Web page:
file = client.get_object(f”/files/{file_hash}”)

analysis = file.last_analysis_stats

for x,y in analysis.items():


The output looks like this:

$ python vt_simple.py 57e9955208af9bc1035bd7cd2f7da1db19ea73857bea664375855f693a6280d8
Malicious : 37
Suspicious : 0
Undetected : 22
Harmless : 0
Timeout : 0
Confirmed-Timeout : 0
Failure : 1
Type-Unsupported : 15

This doesn’t give a whole lot of information, however while investigating an attack, it is a quick way to check to see if a file has been analyzed and is being tracked as malicious.

I wanted more though. I wanted a way to automate submissions of all the files within the Cowrie /downloads directory and output in a format that would make it easy to quickly scan to determine which files might need further analysis.

Full Scan of Cowrie Downloads Directory

There were a couple of things I needed to keep in mind before writing this script. For one, the VirusTotal API has limitations on the frequency and number of queries for a free-tier account. Those are 4 lookups/min, 500/day, 15.5 K/month. There is no way that I would hit the daily or monthly limits, but I had to make sure the script didn’t perform more than 4 queries a minute. Easy enough to manage by adding a pause between each lookup. However, depending on the number of files in the download’s directory, this does mean that the script will take some time to complete the first time it is run.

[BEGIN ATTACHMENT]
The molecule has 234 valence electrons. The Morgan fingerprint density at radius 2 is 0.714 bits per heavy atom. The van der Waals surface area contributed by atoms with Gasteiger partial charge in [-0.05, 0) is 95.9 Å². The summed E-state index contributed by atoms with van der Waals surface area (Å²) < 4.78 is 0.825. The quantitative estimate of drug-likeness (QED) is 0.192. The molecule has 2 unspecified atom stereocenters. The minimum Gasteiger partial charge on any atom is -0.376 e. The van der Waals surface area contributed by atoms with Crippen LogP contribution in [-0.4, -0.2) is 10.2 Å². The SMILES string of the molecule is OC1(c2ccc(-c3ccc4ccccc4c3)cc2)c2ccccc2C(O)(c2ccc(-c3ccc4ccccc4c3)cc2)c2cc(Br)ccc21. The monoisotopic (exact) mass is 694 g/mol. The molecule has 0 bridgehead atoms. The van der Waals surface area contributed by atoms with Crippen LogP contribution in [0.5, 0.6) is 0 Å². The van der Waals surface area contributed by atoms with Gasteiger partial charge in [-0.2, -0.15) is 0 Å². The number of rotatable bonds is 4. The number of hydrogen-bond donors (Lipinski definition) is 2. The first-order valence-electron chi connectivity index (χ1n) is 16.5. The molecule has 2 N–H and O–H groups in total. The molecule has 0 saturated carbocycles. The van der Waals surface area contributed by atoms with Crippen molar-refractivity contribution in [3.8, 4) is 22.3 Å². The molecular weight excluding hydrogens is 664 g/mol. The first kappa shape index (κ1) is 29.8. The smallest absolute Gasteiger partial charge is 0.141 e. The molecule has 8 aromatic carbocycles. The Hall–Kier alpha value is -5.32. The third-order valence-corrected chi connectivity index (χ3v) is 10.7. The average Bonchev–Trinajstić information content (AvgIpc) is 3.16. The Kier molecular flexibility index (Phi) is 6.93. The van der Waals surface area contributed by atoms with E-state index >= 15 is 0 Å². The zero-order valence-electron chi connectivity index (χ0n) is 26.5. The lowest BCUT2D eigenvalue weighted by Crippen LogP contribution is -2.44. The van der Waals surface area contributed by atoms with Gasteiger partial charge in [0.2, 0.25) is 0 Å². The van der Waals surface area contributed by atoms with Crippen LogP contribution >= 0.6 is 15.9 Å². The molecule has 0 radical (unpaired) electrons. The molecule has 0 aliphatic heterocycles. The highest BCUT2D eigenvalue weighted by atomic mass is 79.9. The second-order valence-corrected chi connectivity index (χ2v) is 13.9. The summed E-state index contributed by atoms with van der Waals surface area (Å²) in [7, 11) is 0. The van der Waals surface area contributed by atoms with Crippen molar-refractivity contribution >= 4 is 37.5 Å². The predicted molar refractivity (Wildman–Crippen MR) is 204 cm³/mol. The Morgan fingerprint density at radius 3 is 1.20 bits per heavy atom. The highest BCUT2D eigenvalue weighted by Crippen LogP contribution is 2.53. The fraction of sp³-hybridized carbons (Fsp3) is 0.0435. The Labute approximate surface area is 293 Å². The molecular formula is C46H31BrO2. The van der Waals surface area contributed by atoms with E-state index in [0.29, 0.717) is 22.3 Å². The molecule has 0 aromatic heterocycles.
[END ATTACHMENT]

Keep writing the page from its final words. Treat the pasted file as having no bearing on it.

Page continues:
Another aspect that I wanted to keep in mind was that I did not want the script to query files that it had already retrieved data on. There might be some spaghetti coding going on here, but to prevent that from happening, I had the script make a separate file_hashes.txt file that holds all the hashes that have been used to query VirusTotal already.